GM's full-sized SUVs, the Chevrolet Avalanche, Tahoe and Suburban, the GMC Denali, Yukon and Yukon XL and the Cadillac Escalade, came with several different suspension options. It can be confusing when buying replacement shocks and suspension to try to figure out if your SUV has a premium Smooth Ride or Autoride.
Every vehicle that GM produces comes with a sticker listing the alpha-numeric codes of all of the vehicle's options. These are known as RPO codes and can be very useful when trying to determine what type of suspension your GM SUV has. There are 3 different "styles" of suspensions that these vehicles come with.
Conventional: there are numerous RPO codes for different types of conventional suspensions, the most well-known being Z71 and Z66. These suspension codes are interchangeable and standard aftermarket shocks will fit any type of conventional suspension. This suspension uses the most basic components: a coil spring or torsion bar spring with a conventional gas charged shock absorber. The Bilstein Heavy Duty and 5100 Series or the KYB Monomax and Gasajust are popular performance replacements. The KYB GR2 and Monroe Reflex and Sensatrac are good quality OEM replacement shocks.
Premium Smooth Ride: indicated by the RPO code ZW7. This suspension uses a conventional suspension in the front, but the rear uses a self-contained, self-leveling Nivomat shock in the rear. ZW7 equipped trucks come with a softer spring in the rear since the Nivomat self-leveling system does some of the work of holding the truck up. Replacing a ZW7 Nivomat unit with a standard shock requires also replacing the spring, otherwise the truck will sag in the rear and have a much harsher ride and potentially dangerous handling.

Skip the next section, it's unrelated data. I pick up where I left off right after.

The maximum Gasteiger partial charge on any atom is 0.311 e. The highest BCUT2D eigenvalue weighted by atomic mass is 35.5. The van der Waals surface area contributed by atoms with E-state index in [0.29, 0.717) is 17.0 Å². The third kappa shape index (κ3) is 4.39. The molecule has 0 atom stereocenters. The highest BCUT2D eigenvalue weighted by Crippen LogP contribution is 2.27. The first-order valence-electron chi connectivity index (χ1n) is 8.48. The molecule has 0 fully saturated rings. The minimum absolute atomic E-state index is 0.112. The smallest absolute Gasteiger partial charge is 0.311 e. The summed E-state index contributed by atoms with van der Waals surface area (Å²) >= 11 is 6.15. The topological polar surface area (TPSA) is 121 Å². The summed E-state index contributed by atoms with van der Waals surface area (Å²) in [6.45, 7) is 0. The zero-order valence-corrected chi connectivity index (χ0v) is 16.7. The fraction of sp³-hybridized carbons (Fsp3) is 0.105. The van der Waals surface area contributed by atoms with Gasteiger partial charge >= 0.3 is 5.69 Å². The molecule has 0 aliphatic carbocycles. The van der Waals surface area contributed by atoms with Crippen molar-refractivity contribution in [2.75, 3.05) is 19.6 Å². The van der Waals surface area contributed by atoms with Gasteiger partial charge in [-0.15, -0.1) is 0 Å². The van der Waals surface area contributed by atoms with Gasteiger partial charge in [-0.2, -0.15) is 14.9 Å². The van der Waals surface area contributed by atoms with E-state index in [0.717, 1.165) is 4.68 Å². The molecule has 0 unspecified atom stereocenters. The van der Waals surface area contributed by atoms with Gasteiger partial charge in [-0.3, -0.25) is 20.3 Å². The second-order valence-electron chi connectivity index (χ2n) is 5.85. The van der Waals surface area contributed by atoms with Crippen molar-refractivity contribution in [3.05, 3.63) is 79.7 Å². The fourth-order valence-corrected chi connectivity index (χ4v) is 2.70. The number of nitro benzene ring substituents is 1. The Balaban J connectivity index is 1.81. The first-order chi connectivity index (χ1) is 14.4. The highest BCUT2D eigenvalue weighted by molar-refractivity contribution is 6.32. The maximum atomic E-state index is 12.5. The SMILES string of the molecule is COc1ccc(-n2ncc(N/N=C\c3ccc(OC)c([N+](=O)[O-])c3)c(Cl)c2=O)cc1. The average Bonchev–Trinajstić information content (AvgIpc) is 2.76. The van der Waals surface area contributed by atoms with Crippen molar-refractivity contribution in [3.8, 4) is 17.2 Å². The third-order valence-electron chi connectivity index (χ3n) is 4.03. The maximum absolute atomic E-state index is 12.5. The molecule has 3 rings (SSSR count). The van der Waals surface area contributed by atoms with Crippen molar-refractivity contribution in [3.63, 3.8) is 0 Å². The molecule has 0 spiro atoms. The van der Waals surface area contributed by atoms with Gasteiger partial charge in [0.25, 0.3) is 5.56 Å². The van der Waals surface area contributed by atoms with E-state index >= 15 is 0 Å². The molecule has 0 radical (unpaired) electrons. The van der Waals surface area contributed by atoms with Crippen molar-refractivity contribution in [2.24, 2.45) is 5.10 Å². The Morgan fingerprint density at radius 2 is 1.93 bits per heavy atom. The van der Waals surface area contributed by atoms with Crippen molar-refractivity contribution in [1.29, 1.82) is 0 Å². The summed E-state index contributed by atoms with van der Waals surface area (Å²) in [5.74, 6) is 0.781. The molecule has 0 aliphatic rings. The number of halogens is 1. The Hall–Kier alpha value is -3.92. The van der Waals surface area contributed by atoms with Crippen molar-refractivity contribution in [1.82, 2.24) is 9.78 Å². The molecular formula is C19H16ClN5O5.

Autoride: indicated by the RPO code Z55. This suspension system uses electronic shocks in the front that automatically adjust to road conditions, becoming stiffer or softer as necessary. The rear will use an electronically controlled self-leveling air shock that is monitored by ride height sensors and inflated remotely from an on-board air compressor.
This is a RPO sticker for a GM SUV with Z55 Autoride. This sticker is always found on the inside of the glove box door. You can see the codes are in numerical order and that this vehicle came equipped with the Z55 Autoride suspension.
In a nutshell, these are your options with a Z55 Autoride Suspension:
1. Convert the vehicle to a conventional high-end monotube shock suspension with shocks and springs. It will shut off your computer and air system and will help you avoid costly future repairs, but let you keep the same smooth ride. A conversion kit typically costs around $600.
For 2007-2014 models
For 2000-2006 models
2. Eliminate the computer system with premium shocks, but keep the air ride leveling system for towing. This is for people who tow a boat or a trailer. This eliminates the electronic shocks but keeps your rear air system operational for towing heavy weight. This will cost around $779.
For 2000-2014 models:
If you need to replace the air compressor for this system choose part P-2793 Arnott Air Compressor Avalanche, Escalade, Tahoe, Yukon, Suburban.